One tough galaxy

Now that the Kickstarter campaign for One Deck Galaxy has been postponed until 21 January, I suddenly had time to print an play the beta version. In this game you set out to build a federation in space by building a fleet, colonizing worlds, developing technologies (or "borrowing" them from these worlds), all the while trying to stay ahead of an adversary.

At the start of the game you pick a civilization and a society. They all have their own technologies and milestones to unlock. You start with several coloured dice, for energy, materials and diplomacy, and with some discs for using your technologies. You also have a research lab and a shipyard. You'll produce and store science and fleets here, to spend on actions later on.


Every turn you roll your dice, then go exploring the galaxy. By placing dice in boxes on locations, you gain influence. Once you've got enough influence, you can add them as colonies to your civilization to add more dice, or use their technologies for dice mitigation or speeding up other actions.

Every round your adversary will build up influence as well. You can confront it by filling out boxes on its card. Once you've done that four times, you'll have won the game. But each time this will be harder to do. All the while the deck will thin out, and you'll lose when there's no galaxy left to explore. Finally the adversary will have its own win condition, to add some pressure if you didn't feel any yet.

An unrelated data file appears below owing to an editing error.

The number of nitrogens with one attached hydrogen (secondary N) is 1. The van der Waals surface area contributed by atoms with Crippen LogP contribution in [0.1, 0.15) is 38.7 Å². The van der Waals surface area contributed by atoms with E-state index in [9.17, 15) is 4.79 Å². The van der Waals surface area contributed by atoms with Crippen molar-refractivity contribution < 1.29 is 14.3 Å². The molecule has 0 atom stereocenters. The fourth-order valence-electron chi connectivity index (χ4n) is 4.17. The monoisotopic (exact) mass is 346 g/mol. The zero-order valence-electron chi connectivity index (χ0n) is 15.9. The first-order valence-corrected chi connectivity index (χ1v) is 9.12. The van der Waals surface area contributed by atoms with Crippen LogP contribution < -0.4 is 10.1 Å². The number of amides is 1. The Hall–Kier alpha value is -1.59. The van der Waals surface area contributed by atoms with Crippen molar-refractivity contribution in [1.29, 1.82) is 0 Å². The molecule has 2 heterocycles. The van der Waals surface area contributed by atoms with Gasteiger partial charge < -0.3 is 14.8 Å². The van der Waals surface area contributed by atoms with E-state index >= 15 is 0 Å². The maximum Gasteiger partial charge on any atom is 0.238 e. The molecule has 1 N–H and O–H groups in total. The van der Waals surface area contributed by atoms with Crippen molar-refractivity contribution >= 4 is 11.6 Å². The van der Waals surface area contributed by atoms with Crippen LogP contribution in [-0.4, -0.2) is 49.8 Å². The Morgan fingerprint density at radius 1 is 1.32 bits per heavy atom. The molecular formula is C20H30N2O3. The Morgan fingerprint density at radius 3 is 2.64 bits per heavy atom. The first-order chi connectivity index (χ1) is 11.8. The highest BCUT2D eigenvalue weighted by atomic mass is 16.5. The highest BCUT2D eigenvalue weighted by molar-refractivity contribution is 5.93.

Especially while learning the game, it will all be a rather abstract and mechanical exersize. You need to complete A before you can do B. But first to complete A you will have to do X, Y and Z. I did not get to the part where I could think in terms of "energy" or "diplomacy" yet or really feel I was building a galaxy. It is also hard to see which location to go for until you've got a deeper understanding of gameplay. Locations don't only bring you dice or tech. They are also one of four types. Another icon to take into consideration. As you'll want to collect each different type, but preferably also specialize in one.


After three plays I've got most rules internalized. I have also some broad idea of the strategy. But I have no idea how to execute it yet. There is so much going on in this game, on every card you explore and investigate, on your own society and technology cards, on how the adversary works and how you have to stay ahead of it. I'm playing against the easiest of adversaries and I don't stand a chance. The game looks brutally hard and has a steep learning curve. It will take a lot of plays to get to know the deck of locations and how to make the most of them, something that was relatively easy with predecessor One Deck Dungeon.


The game may share a few things with One Deck Dungeon, but gameplay feels completely different. You can really like Dungeon, and still find no joy in Galaxy. Or you may think Dungeon is a frustratingly random game and prefer a hard and thinky brainburner like this. Judge it on its own merits. Don't go by the looks to buy it or let it pass. It looks like a very good game, especially after these first plays, but not one that calls out to me to play. I see the beauty in simplicity. I'll go back to the dungeon for now.


#OneDeckGalaxy #Cieslik #AsmadiGames